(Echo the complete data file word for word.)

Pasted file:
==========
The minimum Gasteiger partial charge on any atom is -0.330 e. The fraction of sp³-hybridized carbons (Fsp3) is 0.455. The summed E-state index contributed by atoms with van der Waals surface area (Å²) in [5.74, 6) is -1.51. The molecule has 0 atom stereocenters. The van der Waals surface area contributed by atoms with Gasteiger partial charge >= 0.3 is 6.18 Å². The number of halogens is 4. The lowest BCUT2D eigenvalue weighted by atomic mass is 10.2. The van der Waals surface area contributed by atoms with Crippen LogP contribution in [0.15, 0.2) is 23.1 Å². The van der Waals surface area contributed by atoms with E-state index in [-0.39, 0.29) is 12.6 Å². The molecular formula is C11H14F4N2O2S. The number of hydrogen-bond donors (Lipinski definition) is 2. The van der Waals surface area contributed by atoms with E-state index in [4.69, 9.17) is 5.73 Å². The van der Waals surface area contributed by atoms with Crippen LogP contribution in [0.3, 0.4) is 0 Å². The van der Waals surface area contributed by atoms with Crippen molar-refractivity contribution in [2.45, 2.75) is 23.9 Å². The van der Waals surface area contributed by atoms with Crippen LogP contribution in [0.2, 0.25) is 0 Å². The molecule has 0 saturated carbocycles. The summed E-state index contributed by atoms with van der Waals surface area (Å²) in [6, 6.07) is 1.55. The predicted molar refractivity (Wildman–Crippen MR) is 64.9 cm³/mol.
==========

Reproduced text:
The minimum Gasteiger partial charge on any atom is -0.330 e. The fraction of sp³-hybridized carbons (Fsp3) is 0.455. The summed E-state index contributed by atoms with van der Waals surface area (Å²) in [5.74, 6) is -1.51. The molecule has 0 atom stereocenters. The van der Waals surface area contributed by atoms with Gasteiger partial charge >= 0.3 is 6.18 Å². The number of halogens is 4. The lowest BCUT2D eigenvalue weighted by atomic mass is 10.2. The van der Waals surface area contributed by atoms with Crippen LogP contribution in [0.15, 0.2) is 23.1 Å². The van der Waals surface area contributed by atoms with E-state index in [-0.39, 0.29) is 12.6 Å². The molecular formula is C11H14F4N2O2S. The number of hydrogen-bond donors (Lipinski definition) is 2. The van der Waals surface area contributed by atoms with E-state index in [4.69, 9.17) is 5.73 Å². The van der Waals surface area contributed by atoms with Crippen LogP contribution in [0.3, 0.4) is 0 Å². The van der Waals surface area contributed by atoms with Crippen molar-refractivity contribution in [2.45, 2.75) is 23.9 Å². The van der Waals surface area contributed by atoms with Crippen LogP contribution in [0.2, 0.25) is 0 Å². The molecule has 0 saturated carbocycles. The summed E-state index contributed by atoms with van der Waals surface area (Å²) in [6, 6.07) is 1.55. The predicted molar refractivity (Wildman–Crippen MR) is 64.9 cm³/mol.